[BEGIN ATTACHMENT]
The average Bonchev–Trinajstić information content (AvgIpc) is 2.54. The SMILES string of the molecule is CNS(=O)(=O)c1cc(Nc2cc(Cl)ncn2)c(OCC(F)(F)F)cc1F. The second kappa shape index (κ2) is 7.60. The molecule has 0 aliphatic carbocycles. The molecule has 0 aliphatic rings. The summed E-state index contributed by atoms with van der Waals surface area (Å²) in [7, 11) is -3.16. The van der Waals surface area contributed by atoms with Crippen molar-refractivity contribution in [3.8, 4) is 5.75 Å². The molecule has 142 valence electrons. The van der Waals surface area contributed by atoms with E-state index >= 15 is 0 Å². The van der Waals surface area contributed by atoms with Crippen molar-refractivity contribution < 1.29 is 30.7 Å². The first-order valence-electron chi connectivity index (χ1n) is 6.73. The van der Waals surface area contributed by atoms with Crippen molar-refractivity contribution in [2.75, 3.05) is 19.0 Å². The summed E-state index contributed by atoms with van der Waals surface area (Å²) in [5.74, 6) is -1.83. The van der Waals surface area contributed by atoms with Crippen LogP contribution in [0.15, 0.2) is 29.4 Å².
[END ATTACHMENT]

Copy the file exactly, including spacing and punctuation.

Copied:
The average Bonchev–Trinajstić information content (AvgIpc) is 2.54. The SMILES string of the molecule is CNS(=O)(=O)c1cc(Nc2cc(Cl)ncn2)c(OCC(F)(F)F)cc1F. The second kappa shape index (κ2) is 7.60. The molecule has 0 aliphatic carbocycles. The molecule has 0 aliphatic rings. The summed E-state index contributed by atoms with van der Waals surface area (Å²) in [7, 11) is -3.16. The van der Waals surface area contributed by atoms with Crippen molar-refractivity contribution in [3.8, 4) is 5.75 Å². The molecule has 142 valence electrons. The van der Waals surface area contributed by atoms with E-state index >= 15 is 0 Å². The van der Waals surface area contributed by atoms with Crippen molar-refractivity contribution < 1.29 is 30.7 Å². The first-order valence-electron chi connectivity index (χ1n) is 6.73. The van der Waals surface area contributed by atoms with Crippen molar-refractivity contribution in [2.75, 3.05) is 19.0 Å². The summed E-state index contributed by atoms with van der Waals surface area (Å²) in [5.74, 6) is -1.83. The van der Waals surface area contributed by atoms with Crippen LogP contribution in [0.15, 0.2) is 29.4 Å².